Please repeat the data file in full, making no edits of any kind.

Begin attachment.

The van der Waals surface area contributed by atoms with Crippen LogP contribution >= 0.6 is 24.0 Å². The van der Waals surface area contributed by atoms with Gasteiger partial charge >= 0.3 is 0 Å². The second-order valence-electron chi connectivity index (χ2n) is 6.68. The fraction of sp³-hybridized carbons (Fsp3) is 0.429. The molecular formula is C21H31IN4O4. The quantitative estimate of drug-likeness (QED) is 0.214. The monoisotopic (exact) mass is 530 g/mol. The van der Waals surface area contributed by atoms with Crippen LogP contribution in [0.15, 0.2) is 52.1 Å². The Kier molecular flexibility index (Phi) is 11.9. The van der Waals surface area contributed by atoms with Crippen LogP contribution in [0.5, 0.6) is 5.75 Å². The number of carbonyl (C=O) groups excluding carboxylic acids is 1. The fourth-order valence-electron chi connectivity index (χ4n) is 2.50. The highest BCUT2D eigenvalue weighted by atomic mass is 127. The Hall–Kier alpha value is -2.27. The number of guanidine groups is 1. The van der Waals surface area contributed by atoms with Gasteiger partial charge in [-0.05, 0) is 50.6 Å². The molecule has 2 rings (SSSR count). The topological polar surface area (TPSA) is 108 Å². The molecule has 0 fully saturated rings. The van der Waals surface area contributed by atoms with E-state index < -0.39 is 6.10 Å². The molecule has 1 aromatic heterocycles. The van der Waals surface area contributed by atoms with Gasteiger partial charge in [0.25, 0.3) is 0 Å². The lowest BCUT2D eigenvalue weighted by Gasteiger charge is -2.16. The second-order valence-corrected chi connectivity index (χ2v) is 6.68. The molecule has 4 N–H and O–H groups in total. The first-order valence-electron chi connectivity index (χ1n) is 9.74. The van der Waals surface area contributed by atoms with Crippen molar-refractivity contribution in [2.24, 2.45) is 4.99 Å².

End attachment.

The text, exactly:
The van der Waals surface area contributed by atoms with Crippen LogP contribution >= 0.6 is 24.0 Å². The van der Waals surface area contributed by atoms with Gasteiger partial charge >= 0.3 is 0 Å². The second-order valence-electron chi connectivity index (χ2n) is 6.68. The fraction of sp³-hybridized carbons (Fsp3) is 0.429. The molecular formula is C21H31IN4O4. The quantitative estimate of drug-likeness (QED) is 0.214. The monoisotopic (exact) mass is 530 g/mol. The van der Waals surface area contributed by atoms with Crippen LogP contribution in [0.15, 0.2) is 52.1 Å². The Kier molecular flexibility index (Phi) is 11.9. The van der Waals surface area contributed by atoms with Crippen LogP contribution in [0.5, 0.6) is 5.75 Å². The number of carbonyl (C=O) groups excluding carboxylic acids is 1. The fourth-order valence-electron chi connectivity index (χ4n) is 2.50. The highest BCUT2D eigenvalue weighted by atomic mass is 127. The Hall–Kier alpha value is -2.27. The number of guanidine groups is 1. The van der Waals surface area contributed by atoms with Gasteiger partial charge in [-0.05, 0) is 50.6 Å². The molecule has 2 rings (SSSR count). The topological polar surface area (TPSA) is 108 Å². The molecule has 0 fully saturated rings. The van der Waals surface area contributed by atoms with E-state index < -0.39 is 6.10 Å². The molecule has 1 aromatic heterocycles. The van der Waals surface area contributed by atoms with Gasteiger partial charge in [0.25, 0.3) is 0 Å². The lowest BCUT2D eigenvalue weighted by Gasteiger charge is -2.16. The second-order valence-corrected chi connectivity index (χ2v) is 6.68. The molecule has 4 N–H and O–H groups in total. The first-order valence-electron chi connectivity index (χ1n) is 9.74. The van der Waals surface area contributed by atoms with Crippen molar-refractivity contribution in [2.24, 2.45) is 4.99 Å².